Inside Opinion

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Tag: Puyallup School District


A choice of superlatives for Puyallup School Board

This editorial will appear in Thursday’s print edition.

Only one seat on the Puyallup School Board is up for election this year. It’s a shame there aren’t three — one for each of the hyper-qualified candidates competing for Position 4.

That’s how good Karen Edwards, Margie Silver and Kathy Yang are. For the Aug. 6 primary, we favor Edwards in a very tough call, but the district’s students would come out ahead with any of them.

Puyallup’s schools have a single overriding problem: space. The district already crams more of its students into portables than any other district in the

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Get ballots in for Tacoma, Puyallup school bonds

This editorial will appear in Monday’s print edition.

For supporters of public schools in Tacoma and Puyallup, this is not a day for complacency.

Both school districts have critically urgent construction bonds on Tuesday’s ballot. Tacoma is trying to replace or renovate 14 worn-out schools, half dating to the 1920s or earlier. Puyallup is trying to expand or repair 11 schools, and move students out of its 220 portables, to easeovercrowding and handle rapidly rising enrollments.

Each measure would also pay for improvements across the district.

These bonds – $500 million for Tacoma, $279.6 million for Puyallup – are of utmost importance to public education in the two districts.

Tacoma voters, for example, haven’t approved school bonds since 2001.

A district with so many antiquated schools just can’t do its job without regular reinvestment.

A story in Thursday’s Seattle Times should correct any misconceptions that Puyallup or Tacoma are on a spending binge. It contrasted Seattle’s $695 million school funding plan with the Tacoma and Puyallup versions:

Measures on Tuesday’s ballot in Seattle and Tacoma would each fund dozens of construction projects over the next decade, with both districts focusing on rebuilding old elementary schools.

But while Tacoma officials are requesting about $30 million for each of the eight elementaries in their proposal, Seattle is seeking about $42 million apiece for the six it wants to build.

Compared with Seattle, Puyallup and Tacoma have relatively modest expectations. Consider building size.
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Portable-heavy Puyallup needs voters’ bond measure support

This editorial will appear in Monday’s print edition.

One reason many people move to Puyallup is because of its highly regarded schools, which boast high on-time graduation rates and innovative programs.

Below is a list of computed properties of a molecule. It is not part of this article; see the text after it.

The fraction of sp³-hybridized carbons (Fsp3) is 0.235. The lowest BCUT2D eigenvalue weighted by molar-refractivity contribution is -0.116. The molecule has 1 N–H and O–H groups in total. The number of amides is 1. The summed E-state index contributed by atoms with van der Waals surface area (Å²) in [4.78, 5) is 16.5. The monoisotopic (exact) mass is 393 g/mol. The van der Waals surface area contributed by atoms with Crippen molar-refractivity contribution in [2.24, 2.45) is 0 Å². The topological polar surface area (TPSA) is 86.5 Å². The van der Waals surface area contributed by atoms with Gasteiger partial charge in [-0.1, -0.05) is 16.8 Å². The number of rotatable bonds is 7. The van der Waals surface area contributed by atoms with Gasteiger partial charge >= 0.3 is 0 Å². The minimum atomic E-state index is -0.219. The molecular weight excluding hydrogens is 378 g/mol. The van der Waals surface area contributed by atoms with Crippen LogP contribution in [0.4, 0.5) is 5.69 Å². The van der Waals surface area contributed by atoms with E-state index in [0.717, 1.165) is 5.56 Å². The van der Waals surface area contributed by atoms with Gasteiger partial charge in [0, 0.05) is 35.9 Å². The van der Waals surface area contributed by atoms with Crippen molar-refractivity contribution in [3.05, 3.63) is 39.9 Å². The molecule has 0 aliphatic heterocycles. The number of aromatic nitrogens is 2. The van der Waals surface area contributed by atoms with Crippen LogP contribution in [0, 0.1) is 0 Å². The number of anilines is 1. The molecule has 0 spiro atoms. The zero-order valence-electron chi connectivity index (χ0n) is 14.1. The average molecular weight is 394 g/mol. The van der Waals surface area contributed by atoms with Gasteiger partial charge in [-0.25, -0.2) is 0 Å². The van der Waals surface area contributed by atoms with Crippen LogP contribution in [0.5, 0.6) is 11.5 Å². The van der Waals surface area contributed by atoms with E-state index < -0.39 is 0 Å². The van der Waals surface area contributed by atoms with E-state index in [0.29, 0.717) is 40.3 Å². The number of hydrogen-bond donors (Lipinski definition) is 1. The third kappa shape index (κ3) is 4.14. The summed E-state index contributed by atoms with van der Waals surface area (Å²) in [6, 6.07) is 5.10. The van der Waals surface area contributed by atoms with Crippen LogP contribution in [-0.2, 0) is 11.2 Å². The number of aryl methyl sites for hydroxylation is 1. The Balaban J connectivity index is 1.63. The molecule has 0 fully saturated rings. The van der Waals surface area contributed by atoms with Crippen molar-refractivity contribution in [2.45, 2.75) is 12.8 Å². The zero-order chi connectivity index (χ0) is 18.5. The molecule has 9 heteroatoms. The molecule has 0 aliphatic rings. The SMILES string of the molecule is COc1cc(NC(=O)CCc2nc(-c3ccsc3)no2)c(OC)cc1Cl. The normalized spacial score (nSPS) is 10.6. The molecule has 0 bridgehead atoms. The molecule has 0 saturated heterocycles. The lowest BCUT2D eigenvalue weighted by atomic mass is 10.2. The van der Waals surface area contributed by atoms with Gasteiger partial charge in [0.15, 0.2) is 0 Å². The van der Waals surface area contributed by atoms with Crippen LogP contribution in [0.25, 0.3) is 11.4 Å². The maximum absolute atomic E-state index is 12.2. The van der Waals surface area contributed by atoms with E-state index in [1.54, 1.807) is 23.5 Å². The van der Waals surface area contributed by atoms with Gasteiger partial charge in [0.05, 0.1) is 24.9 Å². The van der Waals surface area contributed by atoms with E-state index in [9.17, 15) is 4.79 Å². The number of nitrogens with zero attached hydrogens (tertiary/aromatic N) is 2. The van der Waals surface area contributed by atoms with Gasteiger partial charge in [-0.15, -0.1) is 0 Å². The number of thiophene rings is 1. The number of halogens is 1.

But Puyallup’s dirty little secret is that about one-fifth of its 20,000 students are consigned to spend all or part of their day in the district’s 220 portable classrooms, many of which are hidden behind schools and largely invisible to passers-by. Puyallup has more portables than any district in the state – even though it’s only the ninth largest.

Portables can be a useful way to deal with student population growth spurts. But they’re inefficient, costly and not meant to be part of a long-term solution. Portables cost more to heat, cool and maintain, and they have only about a fifth the life span of a school building. Many have no bathrooms, and security – a growing concern for many parents – is hard to provide in the sometimes far-flung campus “portable farms.”
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For Puyallup schools: Pasquier, Jenkins and Ihrig

This editorial will appear in Wednesday’s print edition.

After the Nov. 8 election, the Puyallup School Board will have at least two newcomers. They’ll have to hit the ground running, because they’ll have a lot on their plate from Day 1.


The board faces challenges that include hiring a new superintendent and coping with even more budget cuts likely to come down from the state Legislature. It will also decide on grade realignment that would shift ninth-graders into the district’s high schools.

Fortunately, voters have some good candidates from which to choose.

• Position 2: One of the best candidates we spoke with this election cycle is Therese Ngo Pasquier, director of development with the Tacoma Philharmonic. She’d be an excellent addition to the school board.

Besides an impressive personal story – she fled from Vietnam with her family to this country at age10 speaking no English and graduated from high school as valedictorian – Pasquier has been active for years in the district and her community. Read more »


Skipping salary increases. In the public sector, no less.

There’s a critical school-funding measure riding on Puyallup’s Feb. 9 election, and opponents can’t accuse the administration of the Puyallup School District of insulating themselves from the pain of the recession. This from Superintendent Tony Apostle:

In February 2009, approximately 150 district administrators and central office staff that includes the superintendent, superintendent’s cabinet members, building principals, assistant principals, unrepresented professional/technical staff, and unrepresented confidential executive assistants agreed to freeze their salaries for the current school year (2009-10).

This week, 184 staff members representing aforementioned parties have again voluntarily offered to freeze all salary increases, annual salary step increases and cost

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